Section 6511(b) (2) (A) provides:
(A) Limit where claim filed within 3-year period. If the claim was filed by the taxpayer during the 3-year period prescribed in subsection (a), the amount of the credit or refund shall not exceed the portion of the tax paid within the period, immediately preceding the filing of the claim, equal to 3 years plus the period of any extension of time for filing the return.
For a taxpayer who has filed a tax return, these two provisions establish two limitations hurdles. First, the taxpayer must demonstrate that he or she filed a claim for refund within 3 years of the time the tax return was filed. Second, the taxpayer must show that any amounts sought as refund were actually paid in the 3 year period immediately preceding the filing of the claim. Domtar Newsprint Sales Ltd. v. United States, 435 F.2d 563, 564-67, 193 Ct.Cl. 505 (Ct.Cl.1970); King v. United States, 495 F. Supp. 334, 336 (D.Neb.1980). The burden of proving that tax refund limitations periods have not run rests with the taxpayer and therefore the United States need not plead limitations in order to invoke it. Jelke Co. v. Smietanka, 86 F.2d 470 (7th Cir. 1936), cert. denied, 300 U.S. 669, 57 S. Ct. 511, 81 L. Ed. 876 (1937).
The Mills jump the first hurdle but trip over the second. The undisputed evidence shows that the Mills mailed a tax return for the tax year 1986 on April 30, 1990, and it was received by the I.R.S. on May 3, 1990. As the tax return for 1986 was due on April 15, 1987, see 26 U.S.C. 6072(a), the Mills filed late, and are therefore not entitled to take advantage of the "mailbox rule" exception contained in 26 U.S.C. § 7502(a) (2) (A) (i) (1992) that filing occurs when the return is mailed. Therefore, the Mills 1986 tax return was filed on May 3, 1990, because the general rule is that a document is filed when received. United States v. Lombardo, 241 U.S. 73, 76, 36 S. Ct. 508, 509, 60 L. Ed. 897 (1916); Phinney v. Bank of the Southwest Nat'l Ass'n, Houston, 335 F.2d 266, 268 (5th Cir.1964).
In their 1986 tax return, the Mills made a claim for a refund of $9,137.00 on the basis that their estimated tax payments for 1986 were $29,880.00 and their actual tax liability was only $20,743.00. A tax return claiming a refund is treated as a claim for refund for purposes of Section 6511, regardless of when it is filed. 26 C.F.R. § 301.6402-3(a) (5) (1992); Rev.Rul 76-511, 1976-2 C.B. 428; Domtar, 435 F.2d at 565, 567; King, 495 F. Supp. at 336. Conceivably, this plain reading of § 6511(a) could permit a taxpayer to file a tax return 40 years late and still have 3 additional years in which to file a claim for refund. However, this does not render the statute of limitations meaningless because § 6511(b) limits refunds to only those amounts actually paid in the 3 years preceding the filing of the claim for refund. Domtar, 435 F.2d at 567. Since, in this case, the 3-year limitations period prescribed in Section 6511(a) did not begin to run until May 3, 1990, and the claim for refund was filed simultaneously with the return, the Mills timely filed a claim for refund within 3 years of the filing of the return.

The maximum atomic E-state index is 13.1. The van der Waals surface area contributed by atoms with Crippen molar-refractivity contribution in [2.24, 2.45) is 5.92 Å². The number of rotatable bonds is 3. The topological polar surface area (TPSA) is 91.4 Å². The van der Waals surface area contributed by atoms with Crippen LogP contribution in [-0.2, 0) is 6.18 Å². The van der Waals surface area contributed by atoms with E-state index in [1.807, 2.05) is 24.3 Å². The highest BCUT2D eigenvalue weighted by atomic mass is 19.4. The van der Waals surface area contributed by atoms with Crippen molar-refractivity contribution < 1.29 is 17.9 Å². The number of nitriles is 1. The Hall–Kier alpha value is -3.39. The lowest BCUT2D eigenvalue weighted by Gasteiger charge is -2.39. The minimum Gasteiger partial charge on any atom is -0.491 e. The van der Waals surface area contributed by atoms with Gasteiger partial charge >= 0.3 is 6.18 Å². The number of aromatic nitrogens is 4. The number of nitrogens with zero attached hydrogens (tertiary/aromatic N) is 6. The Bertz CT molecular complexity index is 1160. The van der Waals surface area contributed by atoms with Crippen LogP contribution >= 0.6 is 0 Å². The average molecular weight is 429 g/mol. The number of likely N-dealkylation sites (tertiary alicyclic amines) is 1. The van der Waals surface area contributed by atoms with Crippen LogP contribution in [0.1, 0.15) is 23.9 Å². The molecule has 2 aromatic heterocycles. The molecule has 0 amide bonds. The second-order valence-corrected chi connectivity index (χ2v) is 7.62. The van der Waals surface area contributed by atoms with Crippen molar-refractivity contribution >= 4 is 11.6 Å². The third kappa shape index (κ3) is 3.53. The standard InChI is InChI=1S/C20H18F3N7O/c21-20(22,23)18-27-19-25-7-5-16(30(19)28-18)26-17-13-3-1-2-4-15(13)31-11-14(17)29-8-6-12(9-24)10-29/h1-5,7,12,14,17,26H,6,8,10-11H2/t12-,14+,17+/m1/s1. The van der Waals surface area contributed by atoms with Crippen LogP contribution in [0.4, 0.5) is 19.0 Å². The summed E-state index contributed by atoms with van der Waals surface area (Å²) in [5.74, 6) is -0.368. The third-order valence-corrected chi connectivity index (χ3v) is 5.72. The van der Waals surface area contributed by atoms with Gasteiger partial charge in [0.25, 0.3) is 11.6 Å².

The Mills, however, fail to satisfy the second limitations test in § 6511(b). Their tax return for 1986 was filed on May 3, 1990. In order to satisfy § 6511(b), the Mills have to be seeking a refund for amounts paid no more than 3 years preceding May 3, 1990. The Mills made estimated tax payments for 1986. Estimated tax payments are deemed paid for tax refund purposes on the date the tax return is due, without extensions. 26 U.S.C. § 6513(b) (2); *451 26 C.F.R. § 301.6513-1(b) (2) (1992); Weigand v. United States, 760 F.2d 1072 (10th Cir.1985); Chemical Bank New York Trust Co. v. United States, 275 F. Supp. 26, 28-29 (S.D.N.Y.1967), aff'd and opinion adopted, 386 F.2d 995 (2d Cir.1967). The 1986 tax return was due on April 15, 1987. 26 U.S.C. 6072(a). The Mills therefore paid their 1986 taxes on April 15, 1987, more than 3 years before they filed their claim for refund on May 3, 1990. The Mills' claim for refund is time-barred by 6511(b) and the United States is entitled to summary judgment, as there are no genuine issues of any material facts, since the court's resolution of the limitations issue renders all other facts immaterial.
IT IS, therefore, ORDERED that the United States' Motion for Summary Judgment is GRANTED.